Mathematics for Elementary Teaching II
1. Catalog Description
MATH 327, 328, 329 Mathematics for Elementary Teaching I, II, III (4) (4) (4)
Introduction to set theory, number theory, real numbers,
probability, statistics and geometry.
Computer applications. 2 lectures, 2 activities. MATH 327 prerequisite: Completion of ELM
requirement, and passing score on appropriate Mathematics Placement Examination, or MATH
118 or equivalent. MATH 328 prerequisite: MATH 327 with a grade of C- or better or consent of
instructor. MATH 329 prerequisite: MATH 328.
2. Required Background or Experience
Math 118 or equivalent, and completion of Math 327 with a grade of C- or better.
3. Learning Objectives
• Rational and Real Numbers
The student will understand:
a. Fundamental relations (greater than, less than, equal to) and operations (addition, subtraction,
multiplication, and division) on rational numbers and real numbers. This includes both the
ability to write word problems as well as the ability to solve those problems using multiple
representations, standard algorithms, and nonstandard algorithms.
b. The special roles of the unit and equivalence in the rational number system.
c. The rational numbers as fractions, decimals, and percents including how to convert from one
form into another.
d. Algorithms with non-terminating repeating decimals, and to order decimals.
e. Proportions and ratios.
f. The connections between probabilities, ratios, proportions, decimals and percents.
g. The properties of irrational numbers including their similarities and differences with the rational numbers.
• Probability and Counting
The student will:
a. Understand a variety of representations for probabilities of one and two stage experiments,
appealing to notions of complementary, mutually exclusive, dependent, and independent events.
b. Understand basic counting techniques including the use of trees and organized lists.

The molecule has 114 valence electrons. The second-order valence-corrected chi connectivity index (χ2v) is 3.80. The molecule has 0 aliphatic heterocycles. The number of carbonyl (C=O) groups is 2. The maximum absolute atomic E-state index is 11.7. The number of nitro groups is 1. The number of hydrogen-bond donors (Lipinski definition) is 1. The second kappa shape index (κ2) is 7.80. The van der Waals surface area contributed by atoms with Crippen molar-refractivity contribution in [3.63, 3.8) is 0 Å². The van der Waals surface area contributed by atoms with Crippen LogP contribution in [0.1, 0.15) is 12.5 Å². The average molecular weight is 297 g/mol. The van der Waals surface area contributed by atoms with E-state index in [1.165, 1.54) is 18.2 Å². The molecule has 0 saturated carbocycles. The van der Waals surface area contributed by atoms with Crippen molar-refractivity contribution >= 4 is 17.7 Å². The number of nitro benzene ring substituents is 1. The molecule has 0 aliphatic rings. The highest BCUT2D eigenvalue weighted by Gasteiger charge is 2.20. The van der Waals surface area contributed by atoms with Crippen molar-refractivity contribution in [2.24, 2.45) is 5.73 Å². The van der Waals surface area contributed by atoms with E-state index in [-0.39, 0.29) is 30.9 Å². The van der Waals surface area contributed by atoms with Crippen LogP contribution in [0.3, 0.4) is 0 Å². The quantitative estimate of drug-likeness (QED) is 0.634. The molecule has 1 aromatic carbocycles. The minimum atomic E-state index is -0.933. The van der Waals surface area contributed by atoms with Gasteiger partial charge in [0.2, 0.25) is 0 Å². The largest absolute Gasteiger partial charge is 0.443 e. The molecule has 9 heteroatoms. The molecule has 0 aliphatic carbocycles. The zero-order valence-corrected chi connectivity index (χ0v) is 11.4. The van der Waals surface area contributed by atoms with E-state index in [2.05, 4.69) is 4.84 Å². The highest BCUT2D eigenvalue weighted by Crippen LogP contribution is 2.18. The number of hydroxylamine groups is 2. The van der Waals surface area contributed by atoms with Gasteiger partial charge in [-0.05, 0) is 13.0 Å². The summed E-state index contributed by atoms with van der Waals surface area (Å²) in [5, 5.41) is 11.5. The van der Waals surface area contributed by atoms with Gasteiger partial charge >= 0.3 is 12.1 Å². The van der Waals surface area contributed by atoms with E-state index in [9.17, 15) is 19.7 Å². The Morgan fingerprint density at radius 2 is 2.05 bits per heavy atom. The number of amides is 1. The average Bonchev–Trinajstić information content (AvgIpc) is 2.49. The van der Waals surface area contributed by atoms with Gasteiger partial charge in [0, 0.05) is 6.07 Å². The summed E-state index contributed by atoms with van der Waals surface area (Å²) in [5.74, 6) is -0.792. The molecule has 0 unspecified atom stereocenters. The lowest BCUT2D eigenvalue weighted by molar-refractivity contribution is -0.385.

c. Use different counting techniques to calculate theoretical probabilities.
The student will:
a. Collect, organize, and represent data through graphs and tables, and given a representation of
data, the student will be able to interpret and draw conclusion about the data considering
possible effects of bias.
b. Understand how mean, median, mode, and range describe a set of data.
The student will:
a. Identify errors in given calculations and identify typical error patterns found in children’s
• Students will deepen their understanding of mathematics by:
a. Experiencing concrete, investigative experiences in mathematics.
b. Estimating and approximating to check the reasonableness of a solution.
c. Developing and comparing physical, pictorial, and symbolic languages for representing
d. Explaining why mathematics makes sense by integrating the English language with
conventional mathematical notation, mathematical definitions, and concrete representations.
e. Writing and solving mathematical problems and exercises.
f. Watching and analyzing videos of young children solving mathematics problems.
g. Addressing the fears and apprehensions of many people towards mathematics.
4. Text and References
Billstein, Rick, et al., Mathematics for Elementary School Teachers, 9th ed., Addison Wesley, 2006.
5. Minimum Student Materials
Required text, and activity materials provided by instructor.
6. Minimum University Facilities
Mathematics education classroom equipped with materials and technology.
7. Content and Method
|Chapter 5:||Rational Numbers as Fractions
The Set of Rational Numbers
Addition and Subtraction of Rational Numbers
Multiplication and Division of Rational Numbers
|Chapters 6:||Decimals, Percents, and Real Numbers
Introduction to Decimals
Decimals in Other Bases (optional)
Operations on Decimals
Operations on Decimals in Other Bases (optional)
How Probabilities Are Determined
Multistage Experiments with Tree Diagrams and Geometric Probabilities
Using Simulations in Probability
Odds, Conditional Probability, and Expected Value
Using Permutations and Combinations in Probability
|Chapter 8:||Data Analysis/Statistics (optional)
Statistical Graphs of Categorical and Numerical Data
Measures of Central Tendency and Variation
Abuses of Statistics
Lecture, discussion, and activity.
8. Methods of Assessment
Class activities, homework and lab assignments, term projects, midterm tests or quizzes, final examination.